I encounter situations such as catcalling and other sexual microaggressions very rarely. I do think that it's related to my appearance - I'm fat, big (not tall, just stocky), I suffer from visible allergy and I'm not very girly. My preference is to take more care of my health while remaining sexually unattractive - for example, having "unwomanly" visible muscles, so in general I can say that my strategy is working. But still I believe that sexual harassment isn't just provoked by a woman's attractive appearance. Sometimes a woman is dressed very "modestly", is even rather ugly and is still harassed because sometimes it's about power, not sex.

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SilentRose

I have gotten catcalled a number of times, and there is a feeling where your heart races a little, as girls we're taught to be careful around men and I know deep down any man, even a small one, could likely take me out. Nothing horrible like daily workplace harrasment has happened to me, thank goodness. And I don't think I've ever been discriminated by a school or employer or anything on basis of my gender. 

 

However, every woman's experience is different. As a white, educated American woman my experience would be a lot different than a poor minority woman, or women in other countries. I would never make a general statement about how bad women have it, because I'm privileged in a lot of ways. However, I think the thing we can all agree upon is that we still have a long way to go when it comes to treating women with respect and dignity. 

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SunflowerKit

I have been sexualized since age 8, when my mom told me to change out of my tights because her friends were looking at my butt. I was told from a young age not to go out at any time of day by myself. I get catcalled on a fairly regular bases when I go out and it scares the shit out of me. I've also been followed before, and been asked really personal questions by strangers who are men. I work in customer service and men have made sexual comments about me before, as well as just talking down to me and calling me petnames. I have had men approach me on dating sites or sites like Fetlife, with the sole intention of fucking me, and if I'm not down, they leave. I've been abused sexually, twice, from a young age. Men often assume they can touch me or say whatever they want to me, simply because I'm a woman.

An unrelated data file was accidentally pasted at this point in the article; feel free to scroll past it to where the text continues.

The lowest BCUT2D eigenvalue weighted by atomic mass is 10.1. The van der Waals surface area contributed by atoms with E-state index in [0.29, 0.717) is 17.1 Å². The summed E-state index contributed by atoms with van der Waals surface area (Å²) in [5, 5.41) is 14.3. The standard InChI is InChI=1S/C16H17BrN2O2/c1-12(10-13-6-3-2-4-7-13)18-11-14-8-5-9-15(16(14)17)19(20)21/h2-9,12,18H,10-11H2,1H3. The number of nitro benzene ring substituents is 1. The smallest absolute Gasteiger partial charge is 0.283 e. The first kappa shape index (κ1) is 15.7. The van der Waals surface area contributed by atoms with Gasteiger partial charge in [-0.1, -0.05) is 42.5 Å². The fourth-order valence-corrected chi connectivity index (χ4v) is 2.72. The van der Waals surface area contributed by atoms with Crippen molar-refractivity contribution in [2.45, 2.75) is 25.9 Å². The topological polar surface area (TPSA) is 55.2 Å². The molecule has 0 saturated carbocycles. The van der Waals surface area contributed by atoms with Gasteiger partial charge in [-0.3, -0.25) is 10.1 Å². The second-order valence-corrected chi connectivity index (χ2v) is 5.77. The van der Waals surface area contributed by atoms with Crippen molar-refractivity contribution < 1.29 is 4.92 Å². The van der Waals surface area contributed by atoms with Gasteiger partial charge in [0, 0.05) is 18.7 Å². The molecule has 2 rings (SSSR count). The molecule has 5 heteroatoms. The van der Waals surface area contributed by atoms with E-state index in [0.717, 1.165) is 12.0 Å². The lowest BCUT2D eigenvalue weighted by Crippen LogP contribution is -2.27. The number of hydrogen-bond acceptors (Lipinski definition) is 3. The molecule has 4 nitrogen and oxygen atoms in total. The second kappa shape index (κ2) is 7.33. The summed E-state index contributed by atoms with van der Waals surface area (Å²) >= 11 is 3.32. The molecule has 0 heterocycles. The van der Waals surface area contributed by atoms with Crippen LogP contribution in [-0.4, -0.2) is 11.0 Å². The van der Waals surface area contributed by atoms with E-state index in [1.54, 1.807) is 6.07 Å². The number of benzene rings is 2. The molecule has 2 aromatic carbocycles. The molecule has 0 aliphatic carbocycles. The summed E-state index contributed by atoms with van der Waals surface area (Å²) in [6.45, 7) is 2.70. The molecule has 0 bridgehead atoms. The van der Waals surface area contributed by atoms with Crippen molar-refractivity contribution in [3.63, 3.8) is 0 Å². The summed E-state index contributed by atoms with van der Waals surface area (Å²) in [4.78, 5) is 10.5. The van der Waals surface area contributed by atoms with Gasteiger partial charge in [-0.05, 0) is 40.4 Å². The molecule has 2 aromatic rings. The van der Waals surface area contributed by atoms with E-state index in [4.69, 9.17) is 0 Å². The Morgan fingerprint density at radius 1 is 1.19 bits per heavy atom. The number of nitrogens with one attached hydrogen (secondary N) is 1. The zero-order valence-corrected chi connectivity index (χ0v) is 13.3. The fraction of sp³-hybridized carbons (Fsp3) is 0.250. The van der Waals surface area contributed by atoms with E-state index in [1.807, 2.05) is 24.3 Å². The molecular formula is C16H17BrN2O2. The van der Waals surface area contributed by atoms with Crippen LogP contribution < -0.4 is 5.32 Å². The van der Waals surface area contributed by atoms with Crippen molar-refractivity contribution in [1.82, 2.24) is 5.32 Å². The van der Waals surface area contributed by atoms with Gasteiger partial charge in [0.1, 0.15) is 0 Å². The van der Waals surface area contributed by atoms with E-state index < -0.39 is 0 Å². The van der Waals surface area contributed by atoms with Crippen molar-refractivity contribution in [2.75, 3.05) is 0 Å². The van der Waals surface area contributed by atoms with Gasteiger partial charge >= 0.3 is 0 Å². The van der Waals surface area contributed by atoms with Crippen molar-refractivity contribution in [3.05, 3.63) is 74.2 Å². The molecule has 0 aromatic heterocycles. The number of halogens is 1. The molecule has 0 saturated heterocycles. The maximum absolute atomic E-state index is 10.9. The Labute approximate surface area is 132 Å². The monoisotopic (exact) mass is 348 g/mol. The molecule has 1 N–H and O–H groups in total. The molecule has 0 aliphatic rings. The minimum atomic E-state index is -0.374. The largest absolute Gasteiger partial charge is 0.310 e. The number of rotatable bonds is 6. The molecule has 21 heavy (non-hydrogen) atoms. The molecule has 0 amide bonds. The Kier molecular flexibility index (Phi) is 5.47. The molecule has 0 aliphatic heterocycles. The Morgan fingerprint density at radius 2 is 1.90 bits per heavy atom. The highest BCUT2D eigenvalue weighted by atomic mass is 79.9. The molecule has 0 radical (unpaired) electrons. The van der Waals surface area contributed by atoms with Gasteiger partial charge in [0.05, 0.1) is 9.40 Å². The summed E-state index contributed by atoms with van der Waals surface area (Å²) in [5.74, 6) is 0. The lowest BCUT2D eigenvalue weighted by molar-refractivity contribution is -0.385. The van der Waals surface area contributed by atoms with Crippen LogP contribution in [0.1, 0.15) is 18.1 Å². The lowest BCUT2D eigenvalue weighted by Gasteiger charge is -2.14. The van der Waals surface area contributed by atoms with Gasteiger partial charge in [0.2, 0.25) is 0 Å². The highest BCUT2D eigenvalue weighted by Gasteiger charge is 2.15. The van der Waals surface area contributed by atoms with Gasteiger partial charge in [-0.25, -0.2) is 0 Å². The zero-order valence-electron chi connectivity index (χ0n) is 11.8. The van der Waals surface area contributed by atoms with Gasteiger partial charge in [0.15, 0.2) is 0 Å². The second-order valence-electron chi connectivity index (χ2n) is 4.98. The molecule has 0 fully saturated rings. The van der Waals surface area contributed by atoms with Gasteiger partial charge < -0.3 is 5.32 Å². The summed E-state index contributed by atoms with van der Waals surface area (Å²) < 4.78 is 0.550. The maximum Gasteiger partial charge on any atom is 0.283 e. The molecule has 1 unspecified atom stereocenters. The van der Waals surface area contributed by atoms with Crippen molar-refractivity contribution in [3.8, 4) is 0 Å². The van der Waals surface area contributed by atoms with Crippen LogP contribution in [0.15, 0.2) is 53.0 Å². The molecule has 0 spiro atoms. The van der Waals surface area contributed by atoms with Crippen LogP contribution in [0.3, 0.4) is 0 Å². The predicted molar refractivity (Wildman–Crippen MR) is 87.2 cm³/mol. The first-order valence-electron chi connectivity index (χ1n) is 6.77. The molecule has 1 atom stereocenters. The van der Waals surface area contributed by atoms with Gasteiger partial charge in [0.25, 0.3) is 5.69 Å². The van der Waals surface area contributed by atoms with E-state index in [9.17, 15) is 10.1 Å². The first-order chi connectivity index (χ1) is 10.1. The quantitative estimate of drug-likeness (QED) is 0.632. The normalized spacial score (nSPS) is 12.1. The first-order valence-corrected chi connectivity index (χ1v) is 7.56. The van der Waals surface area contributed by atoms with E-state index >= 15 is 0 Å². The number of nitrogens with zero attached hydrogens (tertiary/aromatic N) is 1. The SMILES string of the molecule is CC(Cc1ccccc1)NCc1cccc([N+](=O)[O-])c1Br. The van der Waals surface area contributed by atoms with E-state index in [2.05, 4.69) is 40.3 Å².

I would say, yes, it really is that hard out there for women, even if you live in a first world country. And the less privileges you have as a woman (i.e. being POC, mentally ill, trans, queer, etc.) the worse it gets. We can't say "no" to men at clubs without getting harassed, or worse, killed. We have to worry every time we walk alone on the streets. We are judged by society no matter what we do or how we look. And we are taught from an early age just how dangerous men are.

This might not be the experience of every woman, but it is the experience of most women. And that is why feminism is a thing.

 

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Pixley

I deal with it sporadically, whether I’m dressed nice or dressed in sweats and a raggedy tank top.

 

And now more recently, as a genderfluid AFAB, whether I’m dressed as a man or as a woman, which definitely sucks more, since there’s nothing like being objectified and misgendered AT THE SAME

TIME. 😤

 

I’ve gotten incidents of cheesy pick-up lines, to guys blatantly saying I’m attractive and immediately wondering what my relationship status is, being mistaken for a prostitute (and guys attempting to solicit my services), and even being followed by guys in their cars while I was out walking. 

 

It just freaking wrecks me when it happens, since I know I’ll be obsessing over it for the rest of the night.